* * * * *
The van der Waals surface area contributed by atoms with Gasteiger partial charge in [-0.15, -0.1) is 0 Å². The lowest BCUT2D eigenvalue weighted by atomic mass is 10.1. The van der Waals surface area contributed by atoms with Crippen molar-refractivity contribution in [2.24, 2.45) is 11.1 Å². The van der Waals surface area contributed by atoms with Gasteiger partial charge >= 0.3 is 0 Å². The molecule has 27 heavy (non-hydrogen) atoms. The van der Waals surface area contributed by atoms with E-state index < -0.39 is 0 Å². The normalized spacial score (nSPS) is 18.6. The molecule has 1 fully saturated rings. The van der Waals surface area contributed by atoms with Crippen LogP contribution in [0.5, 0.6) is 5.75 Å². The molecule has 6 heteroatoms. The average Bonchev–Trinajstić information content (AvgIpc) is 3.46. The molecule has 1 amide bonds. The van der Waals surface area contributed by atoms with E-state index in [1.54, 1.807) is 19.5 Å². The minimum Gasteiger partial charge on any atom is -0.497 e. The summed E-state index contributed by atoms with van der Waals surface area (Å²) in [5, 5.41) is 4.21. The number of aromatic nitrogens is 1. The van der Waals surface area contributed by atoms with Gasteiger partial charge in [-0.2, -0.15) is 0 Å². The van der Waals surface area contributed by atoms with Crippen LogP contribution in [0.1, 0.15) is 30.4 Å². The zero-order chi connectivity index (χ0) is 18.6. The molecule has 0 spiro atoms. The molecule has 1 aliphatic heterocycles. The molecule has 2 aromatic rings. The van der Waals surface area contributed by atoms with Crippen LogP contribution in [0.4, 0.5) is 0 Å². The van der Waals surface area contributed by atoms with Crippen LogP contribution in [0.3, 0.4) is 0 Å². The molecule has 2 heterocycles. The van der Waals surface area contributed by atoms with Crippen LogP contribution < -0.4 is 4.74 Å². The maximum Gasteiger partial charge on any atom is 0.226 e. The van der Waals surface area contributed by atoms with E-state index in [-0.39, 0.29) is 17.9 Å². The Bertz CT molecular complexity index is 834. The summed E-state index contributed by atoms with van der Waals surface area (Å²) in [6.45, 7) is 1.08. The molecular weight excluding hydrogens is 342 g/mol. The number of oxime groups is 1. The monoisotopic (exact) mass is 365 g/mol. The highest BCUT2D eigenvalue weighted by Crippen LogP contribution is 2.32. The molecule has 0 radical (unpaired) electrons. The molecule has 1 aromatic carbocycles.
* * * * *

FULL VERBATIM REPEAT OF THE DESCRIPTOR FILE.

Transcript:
The van der Waals surface area contributed by atoms with Gasteiger partial charge in [-0.15, -0.1) is 0 Å². The lowest BCUT2D eigenvalue weighted by atomic mass is 10.1. The van der Waals surface area contributed by atoms with Crippen molar-refractivity contribution in [2.24, 2.45) is 11.1 Å². The van der Waals surface area contributed by atoms with Gasteiger partial charge >= 0.3 is 0 Å². The molecule has 27 heavy (non-hydrogen) atoms. The van der Waals surface area contributed by atoms with E-state index < -0.39 is 0 Å². The normalized spacial score (nSPS) is 18.6. The molecule has 1 fully saturated rings. The van der Waals surface area contributed by atoms with Crippen LogP contribution in [0.5, 0.6) is 5.75 Å². The molecule has 6 heteroatoms. The average Bonchev–Trinajstić information content (AvgIpc) is 3.46. The molecule has 1 amide bonds. The van der Waals surface area contributed by atoms with E-state index in [1.54, 1.807) is 19.5 Å². The minimum Gasteiger partial charge on any atom is -0.497 e. The summed E-state index contributed by atoms with van der Waals surface area (Å²) in [5, 5.41) is 4.21. The number of aromatic nitrogens is 1. The van der Waals surface area contributed by atoms with Gasteiger partial charge in [-0.2, -0.15) is 0 Å². The van der Waals surface area contributed by atoms with Crippen LogP contribution in [0.1, 0.15) is 30.4 Å². The zero-order chi connectivity index (χ0) is 18.6. The molecule has 0 spiro atoms. The molecule has 1 aliphatic heterocycles. The molecule has 2 aromatic rings. The van der Waals surface area contributed by atoms with Crippen LogP contribution in [0.4, 0.5) is 0 Å². The van der Waals surface area contributed by atoms with Crippen LogP contribution in [0.3, 0.4) is 0 Å². The molecule has 2 heterocycles. The van der Waals surface area contributed by atoms with Crippen LogP contribution < -0.4 is 4.74 Å². The maximum Gasteiger partial charge on any atom is 0.226 e. The van der Waals surface area contributed by atoms with E-state index in [-0.39, 0.29) is 17.9 Å². The Bertz CT molecular complexity index is 834. The summed E-state index contributed by atoms with van der Waals surface area (Å²) in [6.45, 7) is 1.08. The molecular weight excluding hydrogens is 342 g/mol. The number of oxime groups is 1. The monoisotopic (exact) mass is 365 g/mol. The highest BCUT2D eigenvalue weighted by Crippen LogP contribution is 2.32. The molecule has 0 radical (unpaired) electrons. The molecule has 1 aromatic carbocycles.